Converging law, Security Council resolutions and (un)intended international legal effects

As opined elsewhere,* international human rights law may be viewed as the juristic holder of our ‘embodied vulnerability’ to hurt and harm. And, as such, it transcends time and space; it continues to be seized, shaped and expressed by those made vulnerable. However it is also in flux: its legal expression is partial and ‘embodied vulnerability’ itself is fluid. Consider treaty law: layered beneath the content and framing of substantive treaty provisions is the treaty making process; constructive ambiguity may be co-opted as a tool to promote agreement; notable absences may signify an agreement shortfall—or alternatively unexpressed or as yet unfelt/imagined vulnerability. Viewed in this way, the imperative of deepening the connection between ‘embodied vulnerability’ and its legal expression is ongoing. And this is evidenced by the adoption of multiple thematic human rights treaties in the past quarter of a century. However, two conflicting dynamics undergird the prima facie certainty of the law: the ever present forces of progression and regression. The Security Council is an extraordinary source of those forces; and the thematic resolutions on children a particular expression of their sometimes progressive, other times regressive effects.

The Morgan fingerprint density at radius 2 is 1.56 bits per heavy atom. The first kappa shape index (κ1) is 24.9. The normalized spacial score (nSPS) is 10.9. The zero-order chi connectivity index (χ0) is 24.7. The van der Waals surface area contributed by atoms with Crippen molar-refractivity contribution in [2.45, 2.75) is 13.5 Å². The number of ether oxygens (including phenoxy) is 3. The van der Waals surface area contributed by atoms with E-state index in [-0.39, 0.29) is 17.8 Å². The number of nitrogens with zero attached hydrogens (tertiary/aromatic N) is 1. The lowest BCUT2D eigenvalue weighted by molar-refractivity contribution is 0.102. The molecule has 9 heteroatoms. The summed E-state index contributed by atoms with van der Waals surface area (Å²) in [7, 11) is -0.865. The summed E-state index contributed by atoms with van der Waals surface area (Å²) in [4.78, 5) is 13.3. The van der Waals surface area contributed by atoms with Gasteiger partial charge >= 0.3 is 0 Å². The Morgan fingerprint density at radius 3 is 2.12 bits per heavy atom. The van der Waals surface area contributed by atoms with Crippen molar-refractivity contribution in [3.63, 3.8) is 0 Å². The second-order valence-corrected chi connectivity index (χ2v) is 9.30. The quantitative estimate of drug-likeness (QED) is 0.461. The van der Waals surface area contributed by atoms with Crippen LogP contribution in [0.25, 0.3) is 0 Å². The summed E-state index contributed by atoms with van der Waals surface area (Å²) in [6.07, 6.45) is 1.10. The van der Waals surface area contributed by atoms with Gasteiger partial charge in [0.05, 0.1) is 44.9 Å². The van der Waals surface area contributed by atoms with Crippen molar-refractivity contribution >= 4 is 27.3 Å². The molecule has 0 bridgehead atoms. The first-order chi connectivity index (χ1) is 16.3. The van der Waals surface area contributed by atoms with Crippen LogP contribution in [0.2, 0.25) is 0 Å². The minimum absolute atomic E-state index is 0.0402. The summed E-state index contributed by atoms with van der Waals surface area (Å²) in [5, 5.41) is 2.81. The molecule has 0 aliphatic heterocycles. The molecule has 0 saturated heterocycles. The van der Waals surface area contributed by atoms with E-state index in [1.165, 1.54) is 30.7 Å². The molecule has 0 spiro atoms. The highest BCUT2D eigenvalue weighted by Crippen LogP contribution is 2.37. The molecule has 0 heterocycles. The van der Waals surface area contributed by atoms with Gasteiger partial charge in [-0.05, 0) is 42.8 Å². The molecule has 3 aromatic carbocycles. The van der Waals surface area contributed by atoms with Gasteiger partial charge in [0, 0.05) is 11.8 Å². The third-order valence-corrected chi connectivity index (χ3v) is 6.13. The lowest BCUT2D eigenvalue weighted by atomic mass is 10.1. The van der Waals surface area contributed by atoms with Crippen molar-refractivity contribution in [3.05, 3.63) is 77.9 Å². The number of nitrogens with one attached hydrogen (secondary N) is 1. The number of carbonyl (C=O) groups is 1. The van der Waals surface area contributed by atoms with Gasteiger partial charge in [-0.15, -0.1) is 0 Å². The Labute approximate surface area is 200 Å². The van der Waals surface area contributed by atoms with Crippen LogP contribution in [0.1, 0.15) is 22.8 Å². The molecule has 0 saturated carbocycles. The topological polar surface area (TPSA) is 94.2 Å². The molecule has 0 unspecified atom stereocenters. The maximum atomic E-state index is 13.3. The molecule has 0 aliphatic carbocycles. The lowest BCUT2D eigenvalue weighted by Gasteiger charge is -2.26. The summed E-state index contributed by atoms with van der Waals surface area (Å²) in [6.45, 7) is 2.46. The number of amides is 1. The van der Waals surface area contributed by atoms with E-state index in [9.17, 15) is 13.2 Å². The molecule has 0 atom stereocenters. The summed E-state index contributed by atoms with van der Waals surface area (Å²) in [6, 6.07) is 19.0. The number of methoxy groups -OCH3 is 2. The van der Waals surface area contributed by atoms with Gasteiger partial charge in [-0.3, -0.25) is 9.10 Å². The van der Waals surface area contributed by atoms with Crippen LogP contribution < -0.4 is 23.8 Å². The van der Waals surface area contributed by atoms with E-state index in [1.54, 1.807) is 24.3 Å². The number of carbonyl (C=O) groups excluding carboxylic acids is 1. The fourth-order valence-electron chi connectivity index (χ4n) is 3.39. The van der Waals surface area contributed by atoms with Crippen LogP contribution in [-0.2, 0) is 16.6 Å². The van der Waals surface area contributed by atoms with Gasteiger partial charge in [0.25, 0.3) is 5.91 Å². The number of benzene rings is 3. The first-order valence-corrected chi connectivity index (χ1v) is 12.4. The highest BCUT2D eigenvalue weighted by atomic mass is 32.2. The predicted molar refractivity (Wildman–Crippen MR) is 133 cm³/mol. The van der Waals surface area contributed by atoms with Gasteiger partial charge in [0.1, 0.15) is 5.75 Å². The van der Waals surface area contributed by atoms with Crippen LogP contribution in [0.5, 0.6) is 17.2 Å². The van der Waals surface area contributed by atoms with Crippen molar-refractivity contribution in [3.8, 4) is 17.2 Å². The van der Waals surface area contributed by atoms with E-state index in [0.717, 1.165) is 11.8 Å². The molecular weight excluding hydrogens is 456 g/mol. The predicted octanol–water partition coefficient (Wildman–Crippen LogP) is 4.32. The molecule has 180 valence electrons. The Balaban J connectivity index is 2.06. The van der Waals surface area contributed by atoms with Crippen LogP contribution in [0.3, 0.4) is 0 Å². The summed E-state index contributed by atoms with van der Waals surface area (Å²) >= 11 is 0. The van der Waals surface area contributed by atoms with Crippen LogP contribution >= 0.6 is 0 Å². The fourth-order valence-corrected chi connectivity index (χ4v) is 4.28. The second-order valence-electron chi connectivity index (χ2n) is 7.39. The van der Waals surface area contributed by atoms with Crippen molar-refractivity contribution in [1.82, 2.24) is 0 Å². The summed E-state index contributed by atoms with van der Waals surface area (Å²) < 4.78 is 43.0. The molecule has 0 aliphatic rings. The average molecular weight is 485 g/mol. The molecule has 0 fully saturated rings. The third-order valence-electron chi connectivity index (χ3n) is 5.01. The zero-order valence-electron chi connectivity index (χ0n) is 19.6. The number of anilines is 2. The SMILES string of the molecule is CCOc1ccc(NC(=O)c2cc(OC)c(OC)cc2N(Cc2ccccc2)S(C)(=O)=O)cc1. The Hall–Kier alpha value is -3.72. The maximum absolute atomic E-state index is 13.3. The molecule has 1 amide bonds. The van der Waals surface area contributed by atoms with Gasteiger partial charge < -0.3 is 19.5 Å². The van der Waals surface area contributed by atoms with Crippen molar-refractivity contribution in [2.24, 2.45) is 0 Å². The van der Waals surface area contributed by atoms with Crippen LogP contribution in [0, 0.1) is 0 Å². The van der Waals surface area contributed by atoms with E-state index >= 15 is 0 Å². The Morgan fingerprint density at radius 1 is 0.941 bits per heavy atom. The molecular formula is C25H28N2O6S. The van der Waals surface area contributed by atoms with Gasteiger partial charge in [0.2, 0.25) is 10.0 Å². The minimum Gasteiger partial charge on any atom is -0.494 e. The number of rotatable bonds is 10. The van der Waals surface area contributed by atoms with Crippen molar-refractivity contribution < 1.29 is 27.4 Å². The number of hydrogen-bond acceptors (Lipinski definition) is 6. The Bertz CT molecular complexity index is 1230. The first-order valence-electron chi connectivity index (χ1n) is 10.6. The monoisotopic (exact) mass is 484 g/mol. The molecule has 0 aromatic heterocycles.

This, the Council’s law effecting potentiality, is heightened by a confluence of legal dynamics flowing from its primary responsibility. These flow principally from the depths of the relations between that responsibility and egregious violations of international human rights and humanitarian law: the latter may, after all, if not provoke, exacerbate, threats to international peace and security. Thus the Council increasingly, if non-consistently, seizes its discretion to escalate conduced compliance with applicable international legal obligations, as exemplified by the aforementioned thematic resolutions. In so engaging, the Council necessarily interprets and expresses applicable international law ‘in’ and ‘through’ its resolutions including international law relating to children. However international legal equivocation frames the extent to which it is bound within its decision-making processes by broader international law, beyond the Charter of its birth. Yet these resolutions if not legal acts have legal effects: the resolutions (or selected provisions thereof) may inform subsequent practice (by guiding the interpretation and implementation of applicable treaty law) or be cited, themselves, as evidence of subsequent practice.

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Converging law, (un)intended vulnerability and international peace and security